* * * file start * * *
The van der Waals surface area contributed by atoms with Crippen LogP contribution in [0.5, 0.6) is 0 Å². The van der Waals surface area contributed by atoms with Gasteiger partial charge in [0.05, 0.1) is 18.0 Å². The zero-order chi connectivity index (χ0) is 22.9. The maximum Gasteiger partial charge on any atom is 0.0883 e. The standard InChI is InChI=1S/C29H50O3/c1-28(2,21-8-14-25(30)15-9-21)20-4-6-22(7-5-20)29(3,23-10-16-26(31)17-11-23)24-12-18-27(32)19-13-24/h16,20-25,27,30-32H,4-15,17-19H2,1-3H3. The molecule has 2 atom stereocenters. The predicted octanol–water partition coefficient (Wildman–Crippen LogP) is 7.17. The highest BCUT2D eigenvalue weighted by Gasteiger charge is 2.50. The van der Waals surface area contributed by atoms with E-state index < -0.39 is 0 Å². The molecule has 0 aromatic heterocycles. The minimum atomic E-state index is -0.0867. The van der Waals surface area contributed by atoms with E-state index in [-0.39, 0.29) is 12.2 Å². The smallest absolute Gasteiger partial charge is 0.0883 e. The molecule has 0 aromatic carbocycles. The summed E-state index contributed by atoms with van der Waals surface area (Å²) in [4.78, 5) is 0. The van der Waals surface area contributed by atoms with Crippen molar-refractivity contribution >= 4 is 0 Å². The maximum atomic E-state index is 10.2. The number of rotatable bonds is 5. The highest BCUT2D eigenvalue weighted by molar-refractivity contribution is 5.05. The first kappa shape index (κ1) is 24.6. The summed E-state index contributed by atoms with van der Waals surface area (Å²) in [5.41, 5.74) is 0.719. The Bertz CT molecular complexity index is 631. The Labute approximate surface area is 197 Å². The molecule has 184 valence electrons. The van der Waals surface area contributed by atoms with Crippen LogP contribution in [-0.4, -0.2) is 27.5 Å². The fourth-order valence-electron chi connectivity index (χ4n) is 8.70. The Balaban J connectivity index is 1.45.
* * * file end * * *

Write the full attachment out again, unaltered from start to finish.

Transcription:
The van der Waals surface area contributed by atoms with Crippen LogP contribution in [0.5, 0.6) is 0 Å². The van der Waals surface area contributed by atoms with Gasteiger partial charge in [0.05, 0.1) is 18.0 Å². The zero-order chi connectivity index (χ0) is 22.9. The maximum Gasteiger partial charge on any atom is 0.0883 e. The standard InChI is InChI=1S/C29H50O3/c1-28(2,21-8-14-25(30)15-9-21)20-4-6-22(7-5-20)29(3,23-10-16-26(31)17-11-23)24-12-18-27(32)19-13-24/h16,20-25,27,30-32H,4-15,17-19H2,1-3H3. The molecule has 2 atom stereocenters. The predicted octanol–water partition coefficient (Wildman–Crippen LogP) is 7.17. The highest BCUT2D eigenvalue weighted by Gasteiger charge is 2.50. The van der Waals surface area contributed by atoms with E-state index < -0.39 is 0 Å². The molecule has 0 aromatic heterocycles. The minimum atomic E-state index is -0.0867. The van der Waals surface area contributed by atoms with E-state index in [-0.39, 0.29) is 12.2 Å². The smallest absolute Gasteiger partial charge is 0.0883 e. The molecule has 0 aromatic carbocycles. The summed E-state index contributed by atoms with van der Waals surface area (Å²) in [4.78, 5) is 0. The van der Waals surface area contributed by atoms with Crippen molar-refractivity contribution >= 4 is 0 Å². The maximum atomic E-state index is 10.2. The number of rotatable bonds is 5. The highest BCUT2D eigenvalue weighted by molar-refractivity contribution is 5.05. The first kappa shape index (κ1) is 24.6. The summed E-state index contributed by atoms with van der Waals surface area (Å²) in [5.41, 5.74) is 0.719. The Bertz CT molecular complexity index is 631. The Labute approximate surface area is 197 Å². The molecule has 184 valence electrons. The van der Waals surface area contributed by atoms with Crippen LogP contribution in [-0.4, -0.2) is 27.5 Å². The fourth-order valence-electron chi connectivity index (χ4n) is 8.70. The Balaban J connectivity index is 1.45.